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Cupcake ban in schools is wrong
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FDR gave a speech in Marietta, Georgia on July 8, 1938 in which he cited Abraham Lincoln who said: "The legitimate object of government is to do for a community of people whatever they need to have done, but cannot do at all, or cannot do so well, for themselves, in their separate and individual capacities."

Why, then, are our schools now dictating what school children eat at schools? Do we not have the individual capacity to determine what foods we put into our mouths? Or does government think families too stupid to make our own choices for us? Of course, that's exactly what they think.

Why does the Turlock School District, for example, think they have a right to ban sugary treats in schools? The Turlock Journal writes that: "The days of parents swinging by their child's classroom with a large pink box of cupcakes on their little one's birthday are gone as the Turlock Unified School District recently updated its Wellness Policy to prohibit sugary treats in the classroom."

It turns out that TUSD formed a Wellness Committee in 2004 to develop a "wellness policy," a requirement of the National School Lunch Program. The wellness policy includes goals for nutrition and education, physical activity and guidelines to promote student health and reduce childhood obesity. TUSD blazed a trail for the county with their new sweeping rules against those tasty treats that all of us love and enjoy from time to time.
The Turlock School Board now:

• Bans food fundraisers from being distributed during school hours;

• Limits celebrations, such as birthdays, to one party per class per month after the lunch period and with food that meets nutritional standards.

• If a party is held in class the only "approved foods" include those with 35 percent calories from fat or less, no more than 10 percent calories from saturated fat, 35 percent sugar by weight or less, less than .5 grams of trans fat per serving, 230 or less milligrams of sodium and no more than 175 calories. This includes fruit, non-fried vegetables, dairy foods, nuts, seeds, legumes, eggs, cheese and whole grain items.

Whew, you need to be a nutrition experts to figure that one. Almost takes the fun right out of planning a party, thank you very much government bureaucrats.

So now in Turlock cupcakes and cookies are out, as are doughnuts, candy, chocolate and soda. So now the children in Turlock schools are instead treated to yogurt (presumably even the sugar-loaded variety), cheese, nuts, seeds, whole grain items and canned fruit in 100 percent juice only.

Imagine, kids being served blocks of cheese as the whole class sings "Happy Birthday." Big whoopie.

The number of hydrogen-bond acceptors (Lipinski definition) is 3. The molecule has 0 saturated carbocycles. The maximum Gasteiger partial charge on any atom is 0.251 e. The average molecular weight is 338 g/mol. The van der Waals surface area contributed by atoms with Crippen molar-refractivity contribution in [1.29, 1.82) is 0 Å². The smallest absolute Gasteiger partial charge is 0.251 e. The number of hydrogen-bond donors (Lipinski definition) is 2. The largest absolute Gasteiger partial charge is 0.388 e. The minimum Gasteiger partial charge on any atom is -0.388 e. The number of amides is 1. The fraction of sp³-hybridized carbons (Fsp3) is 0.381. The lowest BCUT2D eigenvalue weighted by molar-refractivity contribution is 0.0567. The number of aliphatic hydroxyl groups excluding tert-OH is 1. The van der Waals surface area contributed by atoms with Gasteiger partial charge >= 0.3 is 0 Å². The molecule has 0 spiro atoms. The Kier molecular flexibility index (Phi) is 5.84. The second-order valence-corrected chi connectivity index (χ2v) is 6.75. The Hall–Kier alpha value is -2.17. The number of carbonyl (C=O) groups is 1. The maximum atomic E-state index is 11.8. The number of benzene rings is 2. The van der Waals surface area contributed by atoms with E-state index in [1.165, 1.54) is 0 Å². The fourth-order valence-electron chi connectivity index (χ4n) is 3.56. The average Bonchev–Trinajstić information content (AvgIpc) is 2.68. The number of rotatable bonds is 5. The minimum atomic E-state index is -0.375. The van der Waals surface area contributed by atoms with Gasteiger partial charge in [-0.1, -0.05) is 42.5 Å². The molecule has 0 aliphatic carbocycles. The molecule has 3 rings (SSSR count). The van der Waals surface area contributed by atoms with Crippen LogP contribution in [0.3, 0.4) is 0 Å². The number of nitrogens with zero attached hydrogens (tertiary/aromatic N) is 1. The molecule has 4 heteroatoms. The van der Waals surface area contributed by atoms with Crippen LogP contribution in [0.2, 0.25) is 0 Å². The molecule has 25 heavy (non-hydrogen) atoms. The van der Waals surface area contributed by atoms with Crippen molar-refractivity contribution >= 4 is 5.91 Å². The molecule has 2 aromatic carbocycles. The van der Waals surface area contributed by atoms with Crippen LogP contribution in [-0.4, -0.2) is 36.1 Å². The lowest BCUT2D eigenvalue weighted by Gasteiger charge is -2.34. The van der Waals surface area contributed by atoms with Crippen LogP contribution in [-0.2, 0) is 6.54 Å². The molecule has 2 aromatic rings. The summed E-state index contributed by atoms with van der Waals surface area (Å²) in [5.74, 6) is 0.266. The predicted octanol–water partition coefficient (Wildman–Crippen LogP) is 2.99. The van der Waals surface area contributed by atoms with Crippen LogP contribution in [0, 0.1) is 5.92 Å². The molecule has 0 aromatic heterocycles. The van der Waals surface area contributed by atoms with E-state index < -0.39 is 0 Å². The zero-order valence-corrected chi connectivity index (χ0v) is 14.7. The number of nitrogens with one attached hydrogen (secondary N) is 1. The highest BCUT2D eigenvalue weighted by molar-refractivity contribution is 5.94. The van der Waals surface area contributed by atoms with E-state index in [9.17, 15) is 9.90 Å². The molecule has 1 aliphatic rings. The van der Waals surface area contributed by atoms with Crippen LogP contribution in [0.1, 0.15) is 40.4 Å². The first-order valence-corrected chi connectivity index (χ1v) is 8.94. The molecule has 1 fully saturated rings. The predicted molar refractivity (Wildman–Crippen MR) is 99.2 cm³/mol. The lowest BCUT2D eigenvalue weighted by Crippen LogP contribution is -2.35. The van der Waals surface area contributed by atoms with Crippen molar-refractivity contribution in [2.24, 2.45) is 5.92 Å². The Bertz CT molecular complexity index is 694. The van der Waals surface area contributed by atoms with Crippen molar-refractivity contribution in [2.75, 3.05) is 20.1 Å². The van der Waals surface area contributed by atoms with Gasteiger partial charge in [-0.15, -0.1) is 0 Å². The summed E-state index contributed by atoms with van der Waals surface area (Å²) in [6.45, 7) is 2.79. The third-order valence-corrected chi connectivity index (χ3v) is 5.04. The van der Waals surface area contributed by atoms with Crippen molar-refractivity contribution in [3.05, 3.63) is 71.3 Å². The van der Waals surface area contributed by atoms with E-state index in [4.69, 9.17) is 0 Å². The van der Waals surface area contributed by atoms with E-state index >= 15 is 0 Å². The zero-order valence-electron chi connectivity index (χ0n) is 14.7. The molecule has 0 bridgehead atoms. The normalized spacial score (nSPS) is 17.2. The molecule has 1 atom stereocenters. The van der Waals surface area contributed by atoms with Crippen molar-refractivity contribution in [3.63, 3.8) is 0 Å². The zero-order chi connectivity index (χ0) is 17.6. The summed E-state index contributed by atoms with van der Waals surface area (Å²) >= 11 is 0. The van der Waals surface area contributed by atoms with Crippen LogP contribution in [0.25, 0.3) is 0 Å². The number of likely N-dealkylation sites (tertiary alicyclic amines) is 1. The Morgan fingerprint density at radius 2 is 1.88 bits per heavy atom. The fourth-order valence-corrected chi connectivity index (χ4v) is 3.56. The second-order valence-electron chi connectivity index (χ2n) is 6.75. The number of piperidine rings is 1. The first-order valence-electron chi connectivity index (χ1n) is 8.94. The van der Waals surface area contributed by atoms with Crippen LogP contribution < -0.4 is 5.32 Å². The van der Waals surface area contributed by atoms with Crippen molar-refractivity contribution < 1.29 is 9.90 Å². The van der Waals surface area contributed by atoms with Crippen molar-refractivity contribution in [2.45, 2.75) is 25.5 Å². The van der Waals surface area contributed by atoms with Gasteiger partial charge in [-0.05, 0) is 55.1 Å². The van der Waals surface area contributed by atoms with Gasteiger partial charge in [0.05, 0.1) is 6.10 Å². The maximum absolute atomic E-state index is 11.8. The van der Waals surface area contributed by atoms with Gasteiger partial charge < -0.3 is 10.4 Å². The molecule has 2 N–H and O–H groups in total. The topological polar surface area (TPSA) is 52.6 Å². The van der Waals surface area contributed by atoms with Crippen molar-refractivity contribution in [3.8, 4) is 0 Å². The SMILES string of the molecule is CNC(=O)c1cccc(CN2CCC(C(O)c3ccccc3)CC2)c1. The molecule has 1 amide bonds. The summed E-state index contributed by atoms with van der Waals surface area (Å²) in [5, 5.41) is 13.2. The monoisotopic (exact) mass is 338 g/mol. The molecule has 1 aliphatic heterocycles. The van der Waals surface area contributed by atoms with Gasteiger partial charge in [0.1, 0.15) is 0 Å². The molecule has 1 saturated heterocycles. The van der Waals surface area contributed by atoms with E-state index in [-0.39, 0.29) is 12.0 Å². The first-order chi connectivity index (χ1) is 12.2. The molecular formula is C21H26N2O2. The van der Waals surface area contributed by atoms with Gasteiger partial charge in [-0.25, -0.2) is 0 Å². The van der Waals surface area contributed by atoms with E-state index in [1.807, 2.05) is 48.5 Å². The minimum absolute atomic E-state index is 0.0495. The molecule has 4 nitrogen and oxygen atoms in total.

Cheese? What a grand way to plug up a celebration, if you catch my drift. And what a great way to kick the fun out of life.

Don't get me wrong. I am not the world's biggest junk food consumer. I try to eat healthier when I can. I have a problem with high triglycerides which calls for me to cut out sweets as much as possible. But I also do not see anything wrong in the occasional indulgence of cake or pie or ice cream.

The truth is, kids in Turlock will not be suddenly thin now.

What I have a problem with is government dictating what we can and cannot eat. Whether it is New York Mayor Bloomberg trying to limit servings of soda or San Francisco's Board of Supervisors dictating the content of McDonald's Happy Meals, we have a power-drunk government that thinks one of its jobs is telling us what we cannot consume. Well it isn't their job and any freedom-loving citizen should be vigilant about keeping them in check.

A cupcake is not going to kill any child. And preventing them from enjoying an occasional chocolate chip cookie and a cup of punch at school is not going to make them healthy and slender either. What it amounts to is punishing all - even the slender kids - because some kids basically are not limited in what they eat and are overweight.

The refined sugars present in junk food make it a less healthy option than vegetables, fruit, or natural foods. However, the effects of junk food are minimal to a person's health, if eaten in moderation. I think it is the responsibility of parents to monitor their child's health. Encouraging children to eat responsibly is better than leading them to believe junk food should be banned.

I find it sad that others think treat the masses like stupid sheep that have no common sense or right of self-determination. What I find sadder is a public that sits by idly and lets it happen.

How do you feel? Let Jeff know at